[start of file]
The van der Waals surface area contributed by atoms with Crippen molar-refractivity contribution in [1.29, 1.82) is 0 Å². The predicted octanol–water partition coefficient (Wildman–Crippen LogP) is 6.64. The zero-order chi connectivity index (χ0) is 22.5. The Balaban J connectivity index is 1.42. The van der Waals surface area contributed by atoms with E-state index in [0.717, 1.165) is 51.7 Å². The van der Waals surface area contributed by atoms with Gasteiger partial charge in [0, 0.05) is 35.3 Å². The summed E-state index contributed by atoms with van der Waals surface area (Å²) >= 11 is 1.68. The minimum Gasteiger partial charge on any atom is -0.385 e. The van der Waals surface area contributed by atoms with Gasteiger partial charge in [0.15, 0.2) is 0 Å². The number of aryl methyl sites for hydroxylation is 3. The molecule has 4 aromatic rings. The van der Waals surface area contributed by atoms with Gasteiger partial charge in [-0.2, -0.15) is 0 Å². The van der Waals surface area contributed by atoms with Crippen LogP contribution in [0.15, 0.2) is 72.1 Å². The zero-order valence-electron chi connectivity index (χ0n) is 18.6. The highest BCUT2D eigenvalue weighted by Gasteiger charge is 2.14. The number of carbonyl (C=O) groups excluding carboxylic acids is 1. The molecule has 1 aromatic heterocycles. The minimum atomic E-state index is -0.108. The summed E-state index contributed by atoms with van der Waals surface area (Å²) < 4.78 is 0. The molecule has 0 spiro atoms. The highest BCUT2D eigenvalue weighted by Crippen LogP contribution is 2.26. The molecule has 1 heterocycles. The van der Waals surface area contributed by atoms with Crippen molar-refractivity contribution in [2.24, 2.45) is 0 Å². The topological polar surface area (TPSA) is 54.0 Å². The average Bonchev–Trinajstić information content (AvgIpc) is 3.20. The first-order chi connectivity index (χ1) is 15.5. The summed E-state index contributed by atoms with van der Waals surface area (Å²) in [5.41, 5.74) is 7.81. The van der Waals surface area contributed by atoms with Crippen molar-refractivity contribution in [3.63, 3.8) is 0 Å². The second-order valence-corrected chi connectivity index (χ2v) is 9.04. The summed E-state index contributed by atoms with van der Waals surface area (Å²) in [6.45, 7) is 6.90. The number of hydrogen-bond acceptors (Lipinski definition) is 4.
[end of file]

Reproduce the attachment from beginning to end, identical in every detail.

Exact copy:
The van der Waals surface area contributed by atoms with Crippen molar-refractivity contribution in [1.29, 1.82) is 0 Å². The predicted octanol–water partition coefficient (Wildman–Crippen LogP) is 6.64. The zero-order chi connectivity index (χ0) is 22.5. The Balaban J connectivity index is 1.42. The van der Waals surface area contributed by atoms with E-state index in [0.717, 1.165) is 51.7 Å². The van der Waals surface area contributed by atoms with Gasteiger partial charge in [0, 0.05) is 35.3 Å². The summed E-state index contributed by atoms with van der Waals surface area (Å²) >= 11 is 1.68. The minimum Gasteiger partial charge on any atom is -0.385 e. The van der Waals surface area contributed by atoms with Gasteiger partial charge in [0.15, 0.2) is 0 Å². The number of aryl methyl sites for hydroxylation is 3. The molecule has 4 aromatic rings. The van der Waals surface area contributed by atoms with Gasteiger partial charge in [-0.2, -0.15) is 0 Å². The van der Waals surface area contributed by atoms with Crippen LogP contribution in [0.15, 0.2) is 72.1 Å². The zero-order valence-electron chi connectivity index (χ0n) is 18.6. The highest BCUT2D eigenvalue weighted by Gasteiger charge is 2.14. The number of carbonyl (C=O) groups excluding carboxylic acids is 1. The molecule has 1 aromatic heterocycles. The minimum atomic E-state index is -0.108. The summed E-state index contributed by atoms with van der Waals surface area (Å²) < 4.78 is 0. The molecule has 0 spiro atoms. The highest BCUT2D eigenvalue weighted by Crippen LogP contribution is 2.26. The molecule has 1 heterocycles. The van der Waals surface area contributed by atoms with Crippen molar-refractivity contribution in [2.24, 2.45) is 0 Å². The topological polar surface area (TPSA) is 54.0 Å². The average Bonchev–Trinajstić information content (AvgIpc) is 3.20. The first-order chi connectivity index (χ1) is 15.5. The summed E-state index contributed by atoms with van der Waals surface area (Å²) in [5.41, 5.74) is 7.81. The van der Waals surface area contributed by atoms with Crippen molar-refractivity contribution in [3.63, 3.8) is 0 Å². The second-order valence-corrected chi connectivity index (χ2v) is 9.04. The summed E-state index contributed by atoms with van der Waals surface area (Å²) in [6.45, 7) is 6.90. The number of hydrogen-bond acceptors (Lipinski definition) is 4.